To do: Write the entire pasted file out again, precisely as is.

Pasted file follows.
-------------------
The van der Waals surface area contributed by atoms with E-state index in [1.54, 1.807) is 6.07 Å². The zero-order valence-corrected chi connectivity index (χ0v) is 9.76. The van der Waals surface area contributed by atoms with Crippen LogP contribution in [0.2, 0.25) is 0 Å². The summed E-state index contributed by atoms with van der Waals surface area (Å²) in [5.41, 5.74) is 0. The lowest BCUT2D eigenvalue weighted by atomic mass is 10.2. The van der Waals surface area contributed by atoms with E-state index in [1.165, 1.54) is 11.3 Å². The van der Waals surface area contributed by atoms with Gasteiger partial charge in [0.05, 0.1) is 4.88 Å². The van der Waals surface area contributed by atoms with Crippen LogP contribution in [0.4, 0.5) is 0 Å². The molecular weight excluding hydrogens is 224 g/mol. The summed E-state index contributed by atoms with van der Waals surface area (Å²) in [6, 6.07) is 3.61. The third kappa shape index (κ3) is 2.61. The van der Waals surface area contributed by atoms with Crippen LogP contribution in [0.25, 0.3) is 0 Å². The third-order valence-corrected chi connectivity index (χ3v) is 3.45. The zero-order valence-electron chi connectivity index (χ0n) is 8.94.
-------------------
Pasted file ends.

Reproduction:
The van der Waals surface area contributed by atoms with E-state index in [1.54, 1.807) is 6.07 Å². The zero-order valence-corrected chi connectivity index (χ0v) is 9.76. The van der Waals surface area contributed by atoms with Crippen LogP contribution in [0.2, 0.25) is 0 Å². The summed E-state index contributed by atoms with van der Waals surface area (Å²) in [5.41, 5.74) is 0. The lowest BCUT2D eigenvalue weighted by atomic mass is 10.2. The van der Waals surface area contributed by atoms with E-state index in [1.165, 1.54) is 11.3 Å². The van der Waals surface area contributed by atoms with Gasteiger partial charge in [0.05, 0.1) is 4.88 Å². The van der Waals surface area contributed by atoms with Crippen LogP contribution in [0.4, 0.5) is 0 Å². The molecular weight excluding hydrogens is 224 g/mol. The summed E-state index contributed by atoms with van der Waals surface area (Å²) in [6, 6.07) is 3.61. The third kappa shape index (κ3) is 2.61. The van der Waals surface area contributed by atoms with Crippen LogP contribution in [0.25, 0.3) is 0 Å². The third-order valence-corrected chi connectivity index (χ3v) is 3.45. The zero-order valence-electron chi connectivity index (χ0n) is 8.94.